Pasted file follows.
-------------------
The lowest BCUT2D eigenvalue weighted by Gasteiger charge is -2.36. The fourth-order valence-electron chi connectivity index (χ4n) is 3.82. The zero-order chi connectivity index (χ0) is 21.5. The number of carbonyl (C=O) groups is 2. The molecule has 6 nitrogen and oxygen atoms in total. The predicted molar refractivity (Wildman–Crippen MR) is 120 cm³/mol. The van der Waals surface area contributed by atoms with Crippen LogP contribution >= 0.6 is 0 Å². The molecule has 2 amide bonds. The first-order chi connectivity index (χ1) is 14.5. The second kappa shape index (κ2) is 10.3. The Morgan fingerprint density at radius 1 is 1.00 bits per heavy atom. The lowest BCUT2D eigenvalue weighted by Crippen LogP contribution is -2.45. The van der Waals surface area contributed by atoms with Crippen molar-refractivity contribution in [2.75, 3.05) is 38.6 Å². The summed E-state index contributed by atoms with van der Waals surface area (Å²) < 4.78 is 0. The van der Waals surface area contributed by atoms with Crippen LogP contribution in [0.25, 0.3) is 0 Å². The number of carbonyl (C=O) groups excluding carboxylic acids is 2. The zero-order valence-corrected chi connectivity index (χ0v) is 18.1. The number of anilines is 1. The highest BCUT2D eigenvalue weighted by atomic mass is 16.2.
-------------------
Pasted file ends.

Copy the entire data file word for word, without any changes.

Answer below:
The lowest BCUT2D eigenvalue weighted by Gasteiger charge is -2.36. The fourth-order valence-electron chi connectivity index (χ4n) is 3.82. The zero-order chi connectivity index (χ0) is 21.5. The number of carbonyl (C=O) groups is 2. The molecule has 6 nitrogen and oxygen atoms in total. The predicted molar refractivity (Wildman–Crippen MR) is 120 cm³/mol. The van der Waals surface area contributed by atoms with Crippen LogP contribution >= 0.6 is 0 Å². The molecule has 2 amide bonds. The first-order chi connectivity index (χ1) is 14.5. The second kappa shape index (κ2) is 10.3. The Morgan fingerprint density at radius 1 is 1.00 bits per heavy atom. The lowest BCUT2D eigenvalue weighted by Crippen LogP contribution is -2.45. The van der Waals surface area contributed by atoms with Crippen molar-refractivity contribution in [2.75, 3.05) is 38.6 Å². The summed E-state index contributed by atoms with van der Waals surface area (Å²) < 4.78 is 0. The van der Waals surface area contributed by atoms with Crippen LogP contribution in [0.25, 0.3) is 0 Å². The number of carbonyl (C=O) groups excluding carboxylic acids is 2. The zero-order valence-corrected chi connectivity index (χ0v) is 18.1. The number of anilines is 1. The highest BCUT2D eigenvalue weighted by atomic mass is 16.2.